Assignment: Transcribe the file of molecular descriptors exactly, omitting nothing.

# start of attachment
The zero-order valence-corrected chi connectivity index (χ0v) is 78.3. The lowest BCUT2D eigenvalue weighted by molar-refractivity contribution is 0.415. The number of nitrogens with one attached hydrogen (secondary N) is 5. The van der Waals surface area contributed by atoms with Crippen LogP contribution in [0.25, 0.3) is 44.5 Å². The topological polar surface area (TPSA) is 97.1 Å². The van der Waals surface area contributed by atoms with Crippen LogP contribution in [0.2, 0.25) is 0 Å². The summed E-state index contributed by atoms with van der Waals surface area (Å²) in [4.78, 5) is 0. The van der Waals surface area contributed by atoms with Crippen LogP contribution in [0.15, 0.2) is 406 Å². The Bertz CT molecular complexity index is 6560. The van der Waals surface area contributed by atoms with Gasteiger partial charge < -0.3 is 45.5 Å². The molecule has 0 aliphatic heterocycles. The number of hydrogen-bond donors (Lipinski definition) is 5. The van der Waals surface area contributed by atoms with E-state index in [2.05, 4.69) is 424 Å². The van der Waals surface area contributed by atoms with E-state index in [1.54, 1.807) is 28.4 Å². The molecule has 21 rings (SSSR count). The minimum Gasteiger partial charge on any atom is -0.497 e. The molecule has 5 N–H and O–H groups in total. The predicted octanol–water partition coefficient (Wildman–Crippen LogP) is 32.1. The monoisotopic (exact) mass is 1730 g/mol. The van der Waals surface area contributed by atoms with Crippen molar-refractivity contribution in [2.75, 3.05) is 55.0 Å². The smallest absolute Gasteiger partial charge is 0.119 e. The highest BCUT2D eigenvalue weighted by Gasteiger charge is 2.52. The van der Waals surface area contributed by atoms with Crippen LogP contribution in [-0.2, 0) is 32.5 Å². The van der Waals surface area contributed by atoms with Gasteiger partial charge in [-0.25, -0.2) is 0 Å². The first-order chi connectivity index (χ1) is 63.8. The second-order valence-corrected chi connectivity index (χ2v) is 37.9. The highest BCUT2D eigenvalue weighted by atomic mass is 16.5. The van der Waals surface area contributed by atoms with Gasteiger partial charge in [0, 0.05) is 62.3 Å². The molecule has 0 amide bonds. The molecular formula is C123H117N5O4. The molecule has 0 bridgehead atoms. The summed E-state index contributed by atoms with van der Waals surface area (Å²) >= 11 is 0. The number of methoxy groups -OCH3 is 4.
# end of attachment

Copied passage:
The zero-order valence-corrected chi connectivity index (χ0v) is 78.3. The lowest BCUT2D eigenvalue weighted by molar-refractivity contribution is 0.415. The number of nitrogens with one attached hydrogen (secondary N) is 5. The van der Waals surface area contributed by atoms with Crippen LogP contribution in [0.25, 0.3) is 44.5 Å². The topological polar surface area (TPSA) is 97.1 Å². The van der Waals surface area contributed by atoms with Crippen LogP contribution in [0.2, 0.25) is 0 Å². The summed E-state index contributed by atoms with van der Waals surface area (Å²) in [4.78, 5) is 0. The van der Waals surface area contributed by atoms with Crippen LogP contribution in [0.15, 0.2) is 406 Å². The Bertz CT molecular complexity index is 6560. The van der Waals surface area contributed by atoms with Gasteiger partial charge < -0.3 is 45.5 Å². The molecule has 0 aliphatic heterocycles. The number of hydrogen-bond donors (Lipinski definition) is 5. The van der Waals surface area contributed by atoms with E-state index in [2.05, 4.69) is 424 Å². The van der Waals surface area contributed by atoms with E-state index in [1.54, 1.807) is 28.4 Å². The molecule has 21 rings (SSSR count). The minimum Gasteiger partial charge on any atom is -0.497 e. The molecule has 5 N–H and O–H groups in total. The predicted octanol–water partition coefficient (Wildman–Crippen LogP) is 32.1. The monoisotopic (exact) mass is 1730 g/mol. The van der Waals surface area contributed by atoms with Crippen molar-refractivity contribution in [2.75, 3.05) is 55.0 Å². The smallest absolute Gasteiger partial charge is 0.119 e. The highest BCUT2D eigenvalue weighted by Gasteiger charge is 2.52. The van der Waals surface area contributed by atoms with Crippen LogP contribution in [-0.2, 0) is 32.5 Å². The van der Waals surface area contributed by atoms with Gasteiger partial charge in [-0.25, -0.2) is 0 Å². The first-order chi connectivity index (χ1) is 63.8. The second-order valence-corrected chi connectivity index (χ2v) is 37.9. The highest BCUT2D eigenvalue weighted by atomic mass is 16.5. The van der Waals surface area contributed by atoms with Gasteiger partial charge in [0, 0.05) is 62.3 Å². The molecule has 0 amide bonds. The molecular formula is C123H117N5O4. The molecule has 0 bridgehead atoms. The summed E-state index contributed by atoms with van der Waals surface area (Å²) >= 11 is 0. The number of methoxy groups -OCH3 is 4.